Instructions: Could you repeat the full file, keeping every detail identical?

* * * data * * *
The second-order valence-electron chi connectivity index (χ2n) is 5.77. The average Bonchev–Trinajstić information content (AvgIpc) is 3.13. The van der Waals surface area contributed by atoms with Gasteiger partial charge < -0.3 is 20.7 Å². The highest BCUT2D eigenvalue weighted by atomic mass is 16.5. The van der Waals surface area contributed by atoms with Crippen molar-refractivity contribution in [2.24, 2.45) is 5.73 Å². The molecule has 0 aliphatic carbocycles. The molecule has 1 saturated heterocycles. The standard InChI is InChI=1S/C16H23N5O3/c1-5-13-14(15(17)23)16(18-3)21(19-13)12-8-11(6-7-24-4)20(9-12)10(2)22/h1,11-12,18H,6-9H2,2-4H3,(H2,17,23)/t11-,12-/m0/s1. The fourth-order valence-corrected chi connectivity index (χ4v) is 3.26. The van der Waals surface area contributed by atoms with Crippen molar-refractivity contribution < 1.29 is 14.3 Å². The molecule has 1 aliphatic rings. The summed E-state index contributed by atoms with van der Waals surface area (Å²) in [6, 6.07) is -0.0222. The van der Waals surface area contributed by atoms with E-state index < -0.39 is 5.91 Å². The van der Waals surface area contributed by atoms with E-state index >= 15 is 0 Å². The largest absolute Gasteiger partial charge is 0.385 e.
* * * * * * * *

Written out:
The second-order valence-electron chi connectivity index (χ2n) is 5.77. The average Bonchev–Trinajstić information content (AvgIpc) is 3.13. The van der Waals surface area contributed by atoms with Gasteiger partial charge < -0.3 is 20.7 Å². The highest BCUT2D eigenvalue weighted by atomic mass is 16.5. The van der Waals surface area contributed by atoms with Crippen molar-refractivity contribution in [2.24, 2.45) is 5.73 Å². The molecule has 0 aliphatic carbocycles. The molecule has 1 saturated heterocycles. The standard InChI is InChI=1S/C16H23N5O3/c1-5-13-14(15(17)23)16(18-3)21(19-13)12-8-11(6-7-24-4)20(9-12)10(2)22/h1,11-12,18H,6-9H2,2-4H3,(H2,17,23)/t11-,12-/m0/s1. The fourth-order valence-corrected chi connectivity index (χ4v) is 3.26. The van der Waals surface area contributed by atoms with Crippen molar-refractivity contribution < 1.29 is 14.3 Å². The molecule has 1 aliphatic rings. The summed E-state index contributed by atoms with van der Waals surface area (Å²) in [6, 6.07) is -0.0222. The van der Waals surface area contributed by atoms with E-state index < -0.39 is 5.91 Å². The van der Waals surface area contributed by atoms with E-state index >= 15 is 0 Å². The largest absolute Gasteiger partial charge is 0.385 e.